Cross Platform IoT: Developing solutions using Azure IoT on a Mac!
Not so long ago, a search on the words “Mac” and “Microsoft” would reveal results like rivalry, locked-in platform, competitors, etc. The story has dramatically changed in the last few years especially from a Microsoft perspective. Microsoft is embracing Open Source and Cross Platform and opening up gates for developers and end-users to benefit from the Microsoft platform not just on Windows but across any OS or platform.
In this blog series, I will cover some of the Microsoft Azure IoT Cross-platform tools that are available for developers to build IoT Solutions on several operating systems, most of them are Open Source licensed! My focus will specifically be on development and troubleshooting tools for Azure IoT Hub on a non-Windows platform. We will be covering the following tools:
- Azure CLI for IoT
- IoT Hub Explorer
- IoT Hub Diagnostic Utility
- Developing .NET Core apps on Visual Studio for MacOS (Preview)
When should you use these tools
Since most of these tools are cross-platform, they can and should become part of your development and troubleshooting toolkit when developing Azure IoT applications. A few use cases for these utilities include:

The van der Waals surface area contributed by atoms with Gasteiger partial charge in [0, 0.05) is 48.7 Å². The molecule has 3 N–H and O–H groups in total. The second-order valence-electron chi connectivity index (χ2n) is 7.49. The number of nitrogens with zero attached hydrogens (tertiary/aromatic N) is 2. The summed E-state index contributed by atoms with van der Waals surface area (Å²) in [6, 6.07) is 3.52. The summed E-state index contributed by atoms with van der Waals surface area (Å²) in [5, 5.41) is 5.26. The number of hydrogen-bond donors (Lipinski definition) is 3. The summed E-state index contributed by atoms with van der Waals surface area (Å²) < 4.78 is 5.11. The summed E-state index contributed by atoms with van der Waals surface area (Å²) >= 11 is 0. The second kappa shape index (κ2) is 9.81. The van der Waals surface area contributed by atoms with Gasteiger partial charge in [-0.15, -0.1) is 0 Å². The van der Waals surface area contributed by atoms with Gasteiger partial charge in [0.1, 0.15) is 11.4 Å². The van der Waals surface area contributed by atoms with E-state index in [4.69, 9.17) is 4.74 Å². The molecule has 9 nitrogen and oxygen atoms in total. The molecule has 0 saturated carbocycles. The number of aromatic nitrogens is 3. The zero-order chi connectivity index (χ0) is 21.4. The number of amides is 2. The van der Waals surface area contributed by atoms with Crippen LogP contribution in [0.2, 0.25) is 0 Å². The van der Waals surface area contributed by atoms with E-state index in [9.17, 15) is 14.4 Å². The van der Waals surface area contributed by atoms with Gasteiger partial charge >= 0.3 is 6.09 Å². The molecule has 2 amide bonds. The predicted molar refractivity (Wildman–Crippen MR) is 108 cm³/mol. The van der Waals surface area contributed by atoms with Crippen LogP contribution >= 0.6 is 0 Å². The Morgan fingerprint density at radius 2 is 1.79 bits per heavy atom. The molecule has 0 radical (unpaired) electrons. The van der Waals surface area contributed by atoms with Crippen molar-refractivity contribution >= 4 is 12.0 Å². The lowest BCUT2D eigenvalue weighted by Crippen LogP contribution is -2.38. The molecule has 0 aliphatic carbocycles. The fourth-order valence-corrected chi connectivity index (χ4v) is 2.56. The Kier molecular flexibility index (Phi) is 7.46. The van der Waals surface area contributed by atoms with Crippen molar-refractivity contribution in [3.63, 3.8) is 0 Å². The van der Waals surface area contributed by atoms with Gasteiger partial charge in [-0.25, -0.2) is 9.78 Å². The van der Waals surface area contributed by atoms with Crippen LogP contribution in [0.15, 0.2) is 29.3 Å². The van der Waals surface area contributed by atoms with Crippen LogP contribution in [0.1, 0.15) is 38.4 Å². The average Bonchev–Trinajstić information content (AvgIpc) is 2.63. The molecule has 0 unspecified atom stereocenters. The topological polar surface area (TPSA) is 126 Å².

- Import/export devices as part of a workflow or script.
- These may be included as part of your CI/CD builds to verify if the environment is setup and working correctly.
- Troubleshooting a Dev / Test environments.
- Monitoring devices for events during solution development. This is pretty handy to test if a message event is coming through or a command is being passed without writing any code!
- And of course, building and deploying cross-platform applications on any OS platform.
Let’s get started
There are multiple pieces to the puzzle, let’s list them down:
- In Part 1, we will install the IoT Module for Azure CLI 2.0 and use the CLI to create a new Resource group and then create an IoT Hub instance in our Azure Subscription.
- Part 2, we will use IoT Hub Explorer to perform some common device operations on our created IoT Hub instance and create a device Identity that we can play with.
- Part 3, we discuss the IoT Diagnostic tool for troubleshooting IoT Hub.
- Finally, in Part 4 we will develop a .NET Core application and connect to our IoT Hub to publish messages and send commands. All of that using Visual Studio for Mac.
Note that in this series we will not connect to an actual device but only show an emulation. The purpose is to demonstrate how we can do rapid development using the provided cross-platform tools. If you are interested in connecting your device to Azure IoT, you can always look at the great samples available here.